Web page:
Identity Economics: How Our Identities Shape Our Work, Wages, and Well-Being

George A. Akerlof

Book cover

The topic of this book is very interesting; however, it is basically an elaboration of Akerlof’s AEA presidential address “The Missing Motivation in Macroeconomics.” I became interested in reading the book after reading that address, but the book is more or less a less-technical exposition of the same ideas. The overall thrust is that economists need to incorporate social norms into their models of utility functions, and that doing so can help explain several counterintuitive results that arise when modeling with “homo economicus” utility functions. To non-economists this probably seems like an obvious point, but to us it seems insightful! It connects in my mind with the arguments in “Difficult Conversations”, which postulates that the most difficult-to-resolve conflicts are those that somehow bear on the self-perceived identity of one of the parties. I have seen very strong evidence that this is the case in my own life, and it’s interesting (though challenging) to bring it to the concepts of economic modeling.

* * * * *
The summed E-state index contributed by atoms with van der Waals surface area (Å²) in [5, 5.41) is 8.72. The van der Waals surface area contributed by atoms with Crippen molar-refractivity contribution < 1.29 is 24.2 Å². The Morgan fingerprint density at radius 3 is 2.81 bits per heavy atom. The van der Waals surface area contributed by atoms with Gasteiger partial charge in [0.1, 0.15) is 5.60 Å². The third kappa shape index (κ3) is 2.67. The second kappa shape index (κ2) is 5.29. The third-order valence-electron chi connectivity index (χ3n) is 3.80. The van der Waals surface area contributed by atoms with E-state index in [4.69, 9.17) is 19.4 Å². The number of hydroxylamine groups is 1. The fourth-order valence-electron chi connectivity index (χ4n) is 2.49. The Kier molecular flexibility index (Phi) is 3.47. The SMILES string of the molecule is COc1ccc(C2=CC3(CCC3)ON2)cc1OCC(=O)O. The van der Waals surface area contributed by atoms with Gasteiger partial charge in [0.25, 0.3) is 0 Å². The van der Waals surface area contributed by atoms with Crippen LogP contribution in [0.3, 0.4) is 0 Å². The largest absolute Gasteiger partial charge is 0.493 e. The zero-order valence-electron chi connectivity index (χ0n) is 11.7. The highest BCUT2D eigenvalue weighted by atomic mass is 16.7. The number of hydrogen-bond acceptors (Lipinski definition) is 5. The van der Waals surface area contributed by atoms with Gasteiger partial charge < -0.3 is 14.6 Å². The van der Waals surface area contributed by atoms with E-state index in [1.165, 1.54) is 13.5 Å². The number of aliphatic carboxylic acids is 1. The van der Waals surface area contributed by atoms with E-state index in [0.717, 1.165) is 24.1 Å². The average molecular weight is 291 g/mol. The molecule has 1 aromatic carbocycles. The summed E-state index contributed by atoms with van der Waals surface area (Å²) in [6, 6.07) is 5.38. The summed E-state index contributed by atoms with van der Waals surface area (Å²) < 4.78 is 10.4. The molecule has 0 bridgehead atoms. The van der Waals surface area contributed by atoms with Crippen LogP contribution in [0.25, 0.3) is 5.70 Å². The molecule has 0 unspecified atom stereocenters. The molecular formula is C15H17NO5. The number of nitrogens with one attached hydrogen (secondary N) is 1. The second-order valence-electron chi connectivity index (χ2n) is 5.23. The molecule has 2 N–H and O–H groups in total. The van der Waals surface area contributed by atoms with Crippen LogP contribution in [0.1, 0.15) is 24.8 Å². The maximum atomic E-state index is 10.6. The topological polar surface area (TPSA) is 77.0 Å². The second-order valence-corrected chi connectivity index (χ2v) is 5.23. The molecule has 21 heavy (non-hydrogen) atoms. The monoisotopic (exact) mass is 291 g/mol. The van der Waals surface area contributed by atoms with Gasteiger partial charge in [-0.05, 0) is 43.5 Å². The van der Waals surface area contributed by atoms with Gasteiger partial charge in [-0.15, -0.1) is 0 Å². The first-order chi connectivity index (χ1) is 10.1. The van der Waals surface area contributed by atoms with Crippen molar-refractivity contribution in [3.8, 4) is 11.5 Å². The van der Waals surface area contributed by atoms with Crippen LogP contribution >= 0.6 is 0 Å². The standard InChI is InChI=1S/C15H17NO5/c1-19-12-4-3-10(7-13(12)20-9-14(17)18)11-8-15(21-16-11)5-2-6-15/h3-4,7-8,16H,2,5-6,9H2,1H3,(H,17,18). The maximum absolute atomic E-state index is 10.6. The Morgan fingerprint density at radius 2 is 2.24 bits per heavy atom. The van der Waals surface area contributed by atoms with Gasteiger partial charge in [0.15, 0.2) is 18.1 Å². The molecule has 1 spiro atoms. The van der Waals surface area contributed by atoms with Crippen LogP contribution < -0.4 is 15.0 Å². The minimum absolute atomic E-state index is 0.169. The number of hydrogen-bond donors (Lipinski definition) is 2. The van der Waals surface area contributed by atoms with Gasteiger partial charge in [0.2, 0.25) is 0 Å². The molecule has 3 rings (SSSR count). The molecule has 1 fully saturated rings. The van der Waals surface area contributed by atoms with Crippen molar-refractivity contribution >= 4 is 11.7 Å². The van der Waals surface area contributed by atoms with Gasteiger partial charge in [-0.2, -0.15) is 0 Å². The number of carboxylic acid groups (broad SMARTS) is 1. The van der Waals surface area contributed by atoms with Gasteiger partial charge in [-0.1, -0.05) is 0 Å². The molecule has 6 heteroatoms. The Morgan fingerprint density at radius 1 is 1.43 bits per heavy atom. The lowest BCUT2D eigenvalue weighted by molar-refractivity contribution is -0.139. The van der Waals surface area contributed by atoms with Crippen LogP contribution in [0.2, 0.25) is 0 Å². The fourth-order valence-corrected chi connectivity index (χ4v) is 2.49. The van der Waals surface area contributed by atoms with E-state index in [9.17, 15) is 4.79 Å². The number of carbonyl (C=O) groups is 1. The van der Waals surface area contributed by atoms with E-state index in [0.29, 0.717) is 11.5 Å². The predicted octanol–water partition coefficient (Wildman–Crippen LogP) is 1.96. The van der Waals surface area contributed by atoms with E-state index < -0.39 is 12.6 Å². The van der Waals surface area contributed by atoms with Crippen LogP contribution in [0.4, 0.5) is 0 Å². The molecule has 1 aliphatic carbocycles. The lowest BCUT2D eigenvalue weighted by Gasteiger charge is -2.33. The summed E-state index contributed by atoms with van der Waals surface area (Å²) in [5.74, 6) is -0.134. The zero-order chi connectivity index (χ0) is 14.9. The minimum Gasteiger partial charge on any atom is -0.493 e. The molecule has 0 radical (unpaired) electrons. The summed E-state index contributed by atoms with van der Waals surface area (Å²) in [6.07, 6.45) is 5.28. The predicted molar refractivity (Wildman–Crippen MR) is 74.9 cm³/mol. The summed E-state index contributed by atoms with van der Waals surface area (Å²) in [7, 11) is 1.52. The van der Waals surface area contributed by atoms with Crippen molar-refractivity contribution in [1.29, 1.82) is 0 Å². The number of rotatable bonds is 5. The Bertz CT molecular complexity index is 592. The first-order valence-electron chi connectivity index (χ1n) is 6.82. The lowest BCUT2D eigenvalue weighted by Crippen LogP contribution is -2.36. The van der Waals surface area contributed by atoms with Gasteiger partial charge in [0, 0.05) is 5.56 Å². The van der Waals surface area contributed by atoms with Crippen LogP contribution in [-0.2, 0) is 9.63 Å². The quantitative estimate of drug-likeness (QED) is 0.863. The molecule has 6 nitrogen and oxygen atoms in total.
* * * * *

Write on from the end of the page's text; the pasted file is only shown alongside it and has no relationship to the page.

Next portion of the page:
My Goodreads rating: 3 stars